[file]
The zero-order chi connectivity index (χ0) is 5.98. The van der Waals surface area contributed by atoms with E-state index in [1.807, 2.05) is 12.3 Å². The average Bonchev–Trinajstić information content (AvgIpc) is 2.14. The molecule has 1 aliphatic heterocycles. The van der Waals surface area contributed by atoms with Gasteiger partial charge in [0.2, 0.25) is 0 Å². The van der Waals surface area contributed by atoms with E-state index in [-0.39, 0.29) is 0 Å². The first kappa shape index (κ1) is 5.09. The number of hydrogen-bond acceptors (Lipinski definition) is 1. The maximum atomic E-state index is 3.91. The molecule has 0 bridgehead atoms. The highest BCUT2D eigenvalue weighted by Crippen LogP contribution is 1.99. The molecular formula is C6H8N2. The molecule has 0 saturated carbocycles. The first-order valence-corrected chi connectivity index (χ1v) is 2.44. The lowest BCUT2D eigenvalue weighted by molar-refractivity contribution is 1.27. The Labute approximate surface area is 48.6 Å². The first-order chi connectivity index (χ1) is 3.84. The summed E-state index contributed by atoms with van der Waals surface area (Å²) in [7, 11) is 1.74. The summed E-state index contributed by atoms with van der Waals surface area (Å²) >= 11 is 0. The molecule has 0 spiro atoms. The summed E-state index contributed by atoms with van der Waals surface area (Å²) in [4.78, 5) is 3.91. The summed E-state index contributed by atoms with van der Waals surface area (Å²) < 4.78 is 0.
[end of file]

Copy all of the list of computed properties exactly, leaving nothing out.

The zero-order chi connectivity index (χ0) is 5.98. The van der Waals surface area contributed by atoms with E-state index in [1.807, 2.05) is 12.3 Å². The average Bonchev–Trinajstić information content (AvgIpc) is 2.14. The molecule has 1 aliphatic heterocycles. The van der Waals surface area contributed by atoms with Gasteiger partial charge in [0.2, 0.25) is 0 Å². The van der Waals surface area contributed by atoms with E-state index in [-0.39, 0.29) is 0 Å². The first kappa shape index (κ1) is 5.09. The number of hydrogen-bond acceptors (Lipinski definition) is 1. The maximum atomic E-state index is 3.91. The molecule has 0 bridgehead atoms. The highest BCUT2D eigenvalue weighted by Crippen LogP contribution is 1.99. The molecular formula is C6H8N2. The molecule has 0 saturated carbocycles. The first-order valence-corrected chi connectivity index (χ1v) is 2.44. The lowest BCUT2D eigenvalue weighted by molar-refractivity contribution is 1.27. The Labute approximate surface area is 48.6 Å². The first-order chi connectivity index (χ1) is 3.84. The summed E-state index contributed by atoms with van der Waals surface area (Å²) in [7, 11) is 1.74. The summed E-state index contributed by atoms with van der Waals surface area (Å²) >= 11 is 0. The molecule has 0 spiro atoms. The summed E-state index contributed by atoms with van der Waals surface area (Å²) in [4.78, 5) is 3.91. The summed E-state index contributed by atoms with van der Waals surface area (Å²) < 4.78 is 0.